As the role of IT evolves, your IT service desk is no longer just managing hardware and software, and reacting to help tickets. You manage services, interactions, expectations, and customer experiences.
Here, John Custy, founder and managing consultant for JPC Group, explains how the ITIL framework adds more value to your IT service management and changes the way you meet customer needs.
Tell us a little bit about your background and JPC Group.
JPC Group has been in business since 1999 providing service management education, consulting, and training to a variety of clients. Our business is helping organizations better meet the needs of their customers by improving their service management capabilities. Our primary focus is helping the service provider understand the need to ensure that the services provided meet customer needs and that improved employee engagement is necessary to deliver quality services.
What are some of the biggest ITSM challenges you are hearing from your clients?
Some of the biggest challenges I consistently hear from our customers are around meeting customer demands and ensuring that the funding is provided that will allow them to meet those needs. Lack of budget maturity, a service portfolio, and service catalog, impacts the ability of a service provider to demonstrate the value of the services they are providing. Another challenge is better understanding the business direction that allows the service provider to anticipate future needs. Business relationship management needs to mature in almost all organizations so that the service provider can deliver more focused services, faster, and with higher quality.
Engaging and motivating staff continues to be a challenge that comes up often for every organization. Often, this comes from a lack of clear goals with varying views of what delivering value actually means and how well the organization is meeting customer needs. Without objectives to target, getting staff to do what management needs and wants them to do will be difficult.
Security is another area that is impacting every organization. Not only IT, data, or cyber security, but the protection of the intellectual, physical, and customer assets as well.
Do you believe the ITIL framework is important to an IT service desk? If so, why?
One of the major advantages of the ITIL framework for the IT service desk is clarifying its role and recognizing that the service desk should be viewed as a strategic asset of the organization, not a necessary evil. The ITIL framework recognizes that the service desk is capable of adding more value than just responding to requests. The definition of functions can also help the service desk clarify responsibilities for technical management, applications management, and IT operations management. Most important, however, is remembering that the ITIL framework is just that, a framework. It is designed to provide guidelines, not rules. Each organization must determine how to apply the framework to their environment, so it works for their customers and business.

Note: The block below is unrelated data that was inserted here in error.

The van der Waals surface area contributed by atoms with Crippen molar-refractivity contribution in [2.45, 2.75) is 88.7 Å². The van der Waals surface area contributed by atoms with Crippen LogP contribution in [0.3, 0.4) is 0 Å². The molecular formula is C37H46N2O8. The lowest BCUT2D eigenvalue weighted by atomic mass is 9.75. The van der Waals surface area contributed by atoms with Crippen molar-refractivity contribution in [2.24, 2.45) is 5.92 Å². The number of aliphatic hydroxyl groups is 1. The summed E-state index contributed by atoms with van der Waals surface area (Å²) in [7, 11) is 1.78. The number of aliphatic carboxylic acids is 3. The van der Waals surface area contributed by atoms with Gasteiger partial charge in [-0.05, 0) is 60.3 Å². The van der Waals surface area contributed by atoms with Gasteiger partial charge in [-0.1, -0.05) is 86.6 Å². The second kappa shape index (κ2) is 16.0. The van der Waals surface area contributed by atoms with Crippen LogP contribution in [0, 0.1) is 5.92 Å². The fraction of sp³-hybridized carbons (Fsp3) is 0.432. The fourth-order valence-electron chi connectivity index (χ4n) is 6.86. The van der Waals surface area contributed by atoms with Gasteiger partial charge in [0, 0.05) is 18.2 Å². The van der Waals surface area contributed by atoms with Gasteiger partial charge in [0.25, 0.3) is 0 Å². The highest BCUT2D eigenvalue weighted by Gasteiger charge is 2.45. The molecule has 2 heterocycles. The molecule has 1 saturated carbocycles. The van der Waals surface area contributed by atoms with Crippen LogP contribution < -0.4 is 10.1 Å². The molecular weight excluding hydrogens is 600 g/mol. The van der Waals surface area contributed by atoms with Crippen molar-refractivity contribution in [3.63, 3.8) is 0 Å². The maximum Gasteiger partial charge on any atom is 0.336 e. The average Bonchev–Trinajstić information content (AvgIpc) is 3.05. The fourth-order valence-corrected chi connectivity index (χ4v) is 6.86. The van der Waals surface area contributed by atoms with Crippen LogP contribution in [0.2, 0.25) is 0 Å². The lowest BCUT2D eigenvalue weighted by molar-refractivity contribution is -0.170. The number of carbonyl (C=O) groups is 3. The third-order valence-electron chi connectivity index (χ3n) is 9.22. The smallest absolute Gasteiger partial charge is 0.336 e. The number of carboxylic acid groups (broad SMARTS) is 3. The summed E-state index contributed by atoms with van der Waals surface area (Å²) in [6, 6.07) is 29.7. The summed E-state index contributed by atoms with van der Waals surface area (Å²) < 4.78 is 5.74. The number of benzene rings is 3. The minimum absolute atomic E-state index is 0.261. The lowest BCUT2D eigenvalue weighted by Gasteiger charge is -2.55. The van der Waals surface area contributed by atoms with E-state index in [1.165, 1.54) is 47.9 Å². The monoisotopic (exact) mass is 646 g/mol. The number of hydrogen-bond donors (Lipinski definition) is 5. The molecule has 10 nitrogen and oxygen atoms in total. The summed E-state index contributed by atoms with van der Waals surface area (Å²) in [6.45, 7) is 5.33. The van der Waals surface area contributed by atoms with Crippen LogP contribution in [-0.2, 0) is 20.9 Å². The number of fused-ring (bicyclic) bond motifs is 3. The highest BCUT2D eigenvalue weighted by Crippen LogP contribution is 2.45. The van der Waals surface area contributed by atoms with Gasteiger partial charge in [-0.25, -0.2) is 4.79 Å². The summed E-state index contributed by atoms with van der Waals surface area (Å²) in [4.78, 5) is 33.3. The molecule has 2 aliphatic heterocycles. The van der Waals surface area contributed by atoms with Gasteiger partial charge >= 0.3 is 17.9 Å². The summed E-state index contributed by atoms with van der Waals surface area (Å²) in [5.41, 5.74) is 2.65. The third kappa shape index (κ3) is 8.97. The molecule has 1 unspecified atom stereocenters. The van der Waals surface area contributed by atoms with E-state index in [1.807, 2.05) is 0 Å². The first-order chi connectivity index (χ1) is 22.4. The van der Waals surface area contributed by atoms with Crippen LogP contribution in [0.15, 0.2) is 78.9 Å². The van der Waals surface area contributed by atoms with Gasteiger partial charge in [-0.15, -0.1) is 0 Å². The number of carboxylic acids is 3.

It’s also important to remember that the ITIL framework is a framework for IT service management as a whole and not just the service desk. The degree to which the framework is successful is based on the adoption of it by the organization, not only the service desk. While there is value if the service desk adopts the framework, the real value for the organization is when IT and all of the shared services adopt the framework together.
What are some of the ITIL best practices that are important to an IT service desk, but often overlooked?
Best practices most often overlooked or not fully understood include:
- Customer satisfaction surveys – Surveys should happen more often than just after an event. Understanding satisfaction with the services overall and the service provider is necessary.
- Analytics – Reporting on quality and performance of services shows the value of your services, and allows you to use the information to identify improvements.
- Incident documentation – The lack of a good categorization scheme limits the value of the reports generated and can be counterproductive when not used correctly.
- The customer must perceive that the service desk is providing value.
- Business process consulting/advice is typically beyond the scope of the service desk, but is needed in most organizations.
How do you see ITSM changing or growing in 2015?
IT service management in 2015 will bring the continuing maturity of of incident management, change management, and IT asset management processes and procedures. Where I expect to see more resources applied is around problem management and knowledge management. Both have the opportunity to reduce downtime (increase uptime) and reduce the amount of IT support resources needed to resolve issues. We’ll begin to see a better understanding of how problem and knowledge management can help IT provide more value to its customers. Probably most important, IT service management teams will move from a focus on cost-cutting to increasing the value of the services it provides. Knowledge management is core to maturing the processes and providing more value.
Security will continue to gain prominence, with breaches having greater impact on the ongoing business success.
We’ll see an increased value from IT service management and a focus on the development of an ITSM framework within each organization. These frameworks may begin with ITIL or ISO 20000 as the core, and add pieces of other standards to develop the ITSM framework for each organization. There will also be a deeper understanding that more education is needed to maximize the return on an ITIL/ITSM training investment and the involvement of the business.
You can follow John Custy on Twitter @ITSMNinja.
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